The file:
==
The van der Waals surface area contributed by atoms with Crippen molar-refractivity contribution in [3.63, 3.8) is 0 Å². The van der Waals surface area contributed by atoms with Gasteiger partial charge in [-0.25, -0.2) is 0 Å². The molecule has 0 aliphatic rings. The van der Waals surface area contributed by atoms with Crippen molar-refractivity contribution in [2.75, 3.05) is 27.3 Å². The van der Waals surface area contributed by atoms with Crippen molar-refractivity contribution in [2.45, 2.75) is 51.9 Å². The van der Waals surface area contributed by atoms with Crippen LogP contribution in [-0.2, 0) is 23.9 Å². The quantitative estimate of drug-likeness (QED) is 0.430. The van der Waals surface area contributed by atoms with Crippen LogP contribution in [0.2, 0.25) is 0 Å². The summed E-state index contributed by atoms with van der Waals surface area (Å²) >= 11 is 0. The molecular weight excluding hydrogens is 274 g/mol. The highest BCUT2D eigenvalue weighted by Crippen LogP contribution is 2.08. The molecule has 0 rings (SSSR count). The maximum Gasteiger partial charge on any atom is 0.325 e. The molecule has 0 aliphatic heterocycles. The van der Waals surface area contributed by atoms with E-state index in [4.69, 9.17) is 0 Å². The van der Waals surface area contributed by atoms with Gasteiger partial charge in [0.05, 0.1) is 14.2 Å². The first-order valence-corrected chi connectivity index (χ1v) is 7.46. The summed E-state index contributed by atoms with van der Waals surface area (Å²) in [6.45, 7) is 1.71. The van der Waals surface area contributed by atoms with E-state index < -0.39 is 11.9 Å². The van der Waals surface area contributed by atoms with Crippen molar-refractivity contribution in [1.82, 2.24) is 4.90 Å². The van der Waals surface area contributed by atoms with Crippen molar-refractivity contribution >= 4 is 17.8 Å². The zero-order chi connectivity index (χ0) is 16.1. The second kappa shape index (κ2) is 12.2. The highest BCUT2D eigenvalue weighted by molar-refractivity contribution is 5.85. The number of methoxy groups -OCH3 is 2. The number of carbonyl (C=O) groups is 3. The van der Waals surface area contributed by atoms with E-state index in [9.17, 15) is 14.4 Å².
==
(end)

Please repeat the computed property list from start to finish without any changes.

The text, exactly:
The van der Waals surface area contributed by atoms with Crippen molar-refractivity contribution in [3.63, 3.8) is 0 Å². The van der Waals surface area contributed by atoms with Gasteiger partial charge in [-0.25, -0.2) is 0 Å². The molecule has 0 aliphatic rings. The van der Waals surface area contributed by atoms with Crippen molar-refractivity contribution in [2.75, 3.05) is 27.3 Å². The van der Waals surface area contributed by atoms with Crippen molar-refractivity contribution in [2.45, 2.75) is 51.9 Å². The van der Waals surface area contributed by atoms with Crippen LogP contribution in [-0.2, 0) is 23.9 Å². The quantitative estimate of drug-likeness (QED) is 0.430. The van der Waals surface area contributed by atoms with Crippen LogP contribution in [0.2, 0.25) is 0 Å². The summed E-state index contributed by atoms with van der Waals surface area (Å²) >= 11 is 0. The molecular weight excluding hydrogens is 274 g/mol. The highest BCUT2D eigenvalue weighted by Crippen LogP contribution is 2.08. The molecule has 0 rings (SSSR count). The maximum Gasteiger partial charge on any atom is 0.325 e. The molecule has 0 aliphatic heterocycles. The van der Waals surface area contributed by atoms with E-state index in [4.69, 9.17) is 0 Å². The van der Waals surface area contributed by atoms with Gasteiger partial charge in [0.05, 0.1) is 14.2 Å². The first-order valence-corrected chi connectivity index (χ1v) is 7.46. The summed E-state index contributed by atoms with van der Waals surface area (Å²) in [6.45, 7) is 1.71. The van der Waals surface area contributed by atoms with E-state index < -0.39 is 11.9 Å². The van der Waals surface area contributed by atoms with Crippen molar-refractivity contribution in [1.82, 2.24) is 4.90 Å². The van der Waals surface area contributed by atoms with Crippen molar-refractivity contribution >= 4 is 17.8 Å². The zero-order chi connectivity index (χ0) is 16.1. The second kappa shape index (κ2) is 12.2. The highest BCUT2D eigenvalue weighted by molar-refractivity contribution is 5.85. The number of methoxy groups -OCH3 is 2. The number of carbonyl (C=O) groups is 3. The van der Waals surface area contributed by atoms with E-state index in [9.17, 15) is 14.4 Å².